• NASA has detected an asteroid approaching Earth
  • The asteroid follows an Earth-crossing orbit
  • 2020 KN5 is capable of causing a powerful airburst

NASA’s automated asteroid tracking system has detected an approaching near-Earth object that’s bigger than a building. Based on the data collected by the agency, the incoming asteroid will intersect Earth’s orbit on Thursday (June 4).

The asteroid is currently being monitored by NASA through its Center for Near-Earth Object Studies (CNEOS). As indicated in CNEOS’ database, the approaching asteroid is known as 2020 KN5.

The agency estimated that this asteroid measures about 177 feet wide, making it larger than the Chicago Water Tower. According to CNEOS, the asteroid is currently moving towards Earth at an average velocity of over 28,000 miles per hour.

2020 KN5 was first observed on May 31. After analyzing its orbit, NASA learned that the asteroid follows a wide trajectory around the Sun. It occasionally flies beyond the orbit of Mars.

As the asteroid travels within the Solar System, it occasionally crosses Earth’s path. Due to its Earth-intersecting orbit, 2020 KN5 has been classified as an Apollo asteroid.

Given the asteroid’s size and current speed, it most likely won’t cause an impact event or hit the ground if it collides with Earth. Instead, the asteroid will probably break apart after entering the atmosphere and explode mid-air.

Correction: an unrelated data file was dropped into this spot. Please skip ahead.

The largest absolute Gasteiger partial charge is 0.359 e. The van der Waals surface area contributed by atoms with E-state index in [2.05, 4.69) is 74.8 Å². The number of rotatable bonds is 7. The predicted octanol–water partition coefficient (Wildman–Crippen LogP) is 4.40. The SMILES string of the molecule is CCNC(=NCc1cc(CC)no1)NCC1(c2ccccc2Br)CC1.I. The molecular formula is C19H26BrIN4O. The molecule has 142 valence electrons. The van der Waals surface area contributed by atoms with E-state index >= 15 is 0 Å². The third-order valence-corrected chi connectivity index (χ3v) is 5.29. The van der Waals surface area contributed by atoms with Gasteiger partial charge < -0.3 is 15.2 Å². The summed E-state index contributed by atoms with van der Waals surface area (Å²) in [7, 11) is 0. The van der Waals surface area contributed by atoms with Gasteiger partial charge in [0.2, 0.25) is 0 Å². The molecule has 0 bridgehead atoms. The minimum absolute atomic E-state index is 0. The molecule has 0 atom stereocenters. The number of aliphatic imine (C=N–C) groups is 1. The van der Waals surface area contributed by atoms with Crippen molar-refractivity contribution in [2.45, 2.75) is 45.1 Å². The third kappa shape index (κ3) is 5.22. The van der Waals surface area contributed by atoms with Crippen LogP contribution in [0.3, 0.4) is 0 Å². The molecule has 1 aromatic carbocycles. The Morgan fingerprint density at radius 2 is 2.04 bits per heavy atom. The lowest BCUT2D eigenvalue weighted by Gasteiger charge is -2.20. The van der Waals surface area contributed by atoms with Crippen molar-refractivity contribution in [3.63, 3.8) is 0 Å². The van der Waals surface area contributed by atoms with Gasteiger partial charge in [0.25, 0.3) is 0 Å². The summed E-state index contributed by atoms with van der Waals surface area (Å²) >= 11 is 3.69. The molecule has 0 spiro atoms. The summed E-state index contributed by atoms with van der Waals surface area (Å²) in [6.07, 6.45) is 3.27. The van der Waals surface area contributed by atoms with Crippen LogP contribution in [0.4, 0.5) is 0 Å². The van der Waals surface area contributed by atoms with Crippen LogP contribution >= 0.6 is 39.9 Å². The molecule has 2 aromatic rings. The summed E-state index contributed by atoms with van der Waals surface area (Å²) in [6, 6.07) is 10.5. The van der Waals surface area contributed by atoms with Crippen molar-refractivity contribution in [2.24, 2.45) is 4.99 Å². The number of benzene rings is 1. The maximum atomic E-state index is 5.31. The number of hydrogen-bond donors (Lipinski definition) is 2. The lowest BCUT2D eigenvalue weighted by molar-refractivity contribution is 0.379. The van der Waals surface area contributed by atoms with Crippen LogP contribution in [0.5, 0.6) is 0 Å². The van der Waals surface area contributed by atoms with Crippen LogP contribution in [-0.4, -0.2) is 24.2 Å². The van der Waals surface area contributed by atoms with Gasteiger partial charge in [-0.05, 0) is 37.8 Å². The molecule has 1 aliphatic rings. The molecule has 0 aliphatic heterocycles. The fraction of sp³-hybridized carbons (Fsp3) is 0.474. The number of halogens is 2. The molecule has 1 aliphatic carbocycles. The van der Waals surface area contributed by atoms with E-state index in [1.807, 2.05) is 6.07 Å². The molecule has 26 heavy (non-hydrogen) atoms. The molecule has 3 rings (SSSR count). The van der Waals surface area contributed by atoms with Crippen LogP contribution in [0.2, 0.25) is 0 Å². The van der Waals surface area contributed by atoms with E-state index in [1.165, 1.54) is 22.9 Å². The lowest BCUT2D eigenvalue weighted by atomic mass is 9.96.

Unfortunately, asteroid airbursts can still be dangerous. For instance, back in 2013, an asteroid measuring about 66 feet wide entered the atmosphere and detonated over a populated city in Russia.

The mid-air blast caused by the asteroid released energy equivalent to around 30 atomic bombs. Although much of the explosion’s energy was absorbed by the atmosphere, its shockwave was still powerful enough to affect people and buildings on the ground.

According to reports, the incident damaged over 7,000 buildings in the area and injured more than 1,000 people.

Fortunately, 2020 KN5 is not in danger of hitting Earth or causing a mid-air explosion during its upcoming visit. According to CNEOS, the asteroid is expected to safely fly past Earth at 6:14 p.m. EDT.

During its approach, the asteroid will be about 0.04138 astronomical units or roughly 3.8 million miles from the planet’s center.